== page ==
"Come to be amazed by the ancient walls of countless churches, hidden cities, the pink-streaked landscapes produced by flamingoes going aloft, mangrove forests, sinkholes, caves, fresh and saltwater lagoons... There are so many attractions in Merida's surroundings that you will never be short of reasons to set out on a journey, resting assure that you will be fully satisfied."
Merida is a great base to explore the unlimited adventure that is the Caribbean nuanced Yucatan peninsula. There are also many adventures to be had just strolling Merida's streets.
Merida, the capital city of Yucatan, has a population of about 750,000. It offers elegant hotels and restaurants as well as shopping malls, small stores and a central market. The city has a rich cultural life that celebrates its diversity through free concerts, performances and other public events.
An international airport brings tourists and adventurers from all over the world to enjoy the city's colonial ambiance, ancient ruins and tropical climate. Rich in history and romantic mystique, Merida is a perfect base from which to visit the area's many several archaeological sites, ecological parks, villages, beaches and cenotes.
Merida is the cultural and financial capital of the Yucatan Peninsula, as well as the capital city of the state of Yucatan.
As the state and regional capital, Merida is a cultural center, featuring multiple museums, art galleries, restaurants, movie theatres and shops. Merida retains an abundance of beautiful colonial buildings and is a vibrant cultural center with music and dancing playing an important part in day-to-day life. At the same time it is a modern city boasting a comprehensive range of shopping malls, auto dealerships, top quality hotels, restaurants and leisure facilities. The famous avenue, Paseo de Montejo, is lined with original sculpture.
Traditionally isolated from the rest of the country by geography, Merida and the state of Yucatan have created a unique culture. The conquistadors found the Mayan culture to be incredibly resilient. Attempts to eradicate Mayan culture had only moderate success. Remnants of the Mayan culture can be seen in speech, dress and histories. These are especially clear in holidays like Hanal Pixan, a Mayan/Catholic Day of the Dead celebration, which is commemorated by elaborate altars dedicated to dead relatives. Crucifixes mingled with skull decorations and food sacrifices/offerings in a compromise between the two religions. Many Yucatecans enjoying eating mukbil pollo is the Mayan tamal pie offered to the dead on All Saints' Day, traditionally accompanied by a cup of hot chocolate.
Merida's English Library is a lending library with an extensive collection of English books, videos, tapes and children's books. The library is also the site for expatriate meetings, children's storytelling hours and other cultural events.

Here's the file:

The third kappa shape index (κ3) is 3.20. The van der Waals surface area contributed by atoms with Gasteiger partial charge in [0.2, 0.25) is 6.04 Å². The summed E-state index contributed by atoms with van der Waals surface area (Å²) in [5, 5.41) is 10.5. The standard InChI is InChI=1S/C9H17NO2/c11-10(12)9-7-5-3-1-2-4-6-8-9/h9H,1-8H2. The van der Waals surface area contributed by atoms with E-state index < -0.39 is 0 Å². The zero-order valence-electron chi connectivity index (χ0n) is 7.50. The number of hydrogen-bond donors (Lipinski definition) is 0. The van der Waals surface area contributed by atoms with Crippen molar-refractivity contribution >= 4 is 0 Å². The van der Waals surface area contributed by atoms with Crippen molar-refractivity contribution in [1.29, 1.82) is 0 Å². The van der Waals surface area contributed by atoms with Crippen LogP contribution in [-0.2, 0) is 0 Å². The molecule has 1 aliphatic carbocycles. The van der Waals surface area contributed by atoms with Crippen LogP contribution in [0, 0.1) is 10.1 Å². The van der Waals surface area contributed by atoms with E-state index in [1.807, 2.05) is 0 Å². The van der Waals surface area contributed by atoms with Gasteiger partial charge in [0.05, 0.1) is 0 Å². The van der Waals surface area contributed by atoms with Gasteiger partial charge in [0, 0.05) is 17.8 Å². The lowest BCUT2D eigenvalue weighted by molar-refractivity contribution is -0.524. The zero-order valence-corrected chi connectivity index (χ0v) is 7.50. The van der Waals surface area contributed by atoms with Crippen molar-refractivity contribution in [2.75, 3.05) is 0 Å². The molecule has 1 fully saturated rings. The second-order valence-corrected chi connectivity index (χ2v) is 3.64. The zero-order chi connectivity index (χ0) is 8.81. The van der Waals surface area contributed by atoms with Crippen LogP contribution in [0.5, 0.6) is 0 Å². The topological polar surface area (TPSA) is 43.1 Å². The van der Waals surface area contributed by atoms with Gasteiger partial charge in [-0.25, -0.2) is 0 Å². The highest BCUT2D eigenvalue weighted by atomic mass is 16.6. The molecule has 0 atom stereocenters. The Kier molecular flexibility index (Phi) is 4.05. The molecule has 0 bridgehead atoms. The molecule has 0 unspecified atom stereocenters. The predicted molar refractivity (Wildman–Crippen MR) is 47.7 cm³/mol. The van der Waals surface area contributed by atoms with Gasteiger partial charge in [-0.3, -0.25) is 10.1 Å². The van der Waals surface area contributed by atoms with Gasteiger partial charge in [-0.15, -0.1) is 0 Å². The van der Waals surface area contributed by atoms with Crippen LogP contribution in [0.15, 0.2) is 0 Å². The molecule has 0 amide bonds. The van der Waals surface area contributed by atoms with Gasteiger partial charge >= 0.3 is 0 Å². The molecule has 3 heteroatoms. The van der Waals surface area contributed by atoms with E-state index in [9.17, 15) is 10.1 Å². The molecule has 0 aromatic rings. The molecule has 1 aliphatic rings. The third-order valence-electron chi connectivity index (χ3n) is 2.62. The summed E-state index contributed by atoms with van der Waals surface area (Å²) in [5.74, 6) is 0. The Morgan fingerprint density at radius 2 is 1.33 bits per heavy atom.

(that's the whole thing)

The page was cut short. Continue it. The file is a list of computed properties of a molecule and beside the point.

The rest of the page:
Merida is also home to the Yucatan Symphony Orchestra, which plays regular seasons featuring classical music, jazz and opera.
Merida, the colonial settlement, was founded in 1542. However as it was built on the site of the Maya city of T'ho, which had been a center of Mayan culture and activity for centuries many historians consider Merida the oldest continually occupied city in the Americas.
Ancient carved Maya from T'ho were widely used to build colonial buildings, plentiful in downtown Merida. These are, for example, visible in the walls of the main cathedral. The city's centro historic still preserves much of Merida's architecture from the colonial period through the 1700s and 1800s. Merida was a walled city from colonial times through the mid 1800s, intended to protect the residents of Spanish blood from periodic revolts by the indigenous Maya. Although several of the old Spanish city gates survive, modern Merida has expanded well beyond the old city walls.
In the late 1800s and early 1900s, Merida prospered from the production of henequen, an agave whose leaves yield a fiber suitable for rope and twine. Around 1900 Merida was said to house more millionaires than any other city in the world. Elaborate homes still line the main avenue of Paseo de Montejo, though few are occupied today by individual families. Many, now restored, serve as office buildings. Merida's centro historico district in the Americas is surpassed in size only by Mexico City and Havana.
In 1993 the Pope the city. Merida has been host to two bilateral United States – Mexico conferences, In June 2007, Merida moved its city museum to the renovated Post Office building next to the downtown market.
In recent years, several important science competitions were held in Merida as well as the FITA Archery World Cup Final.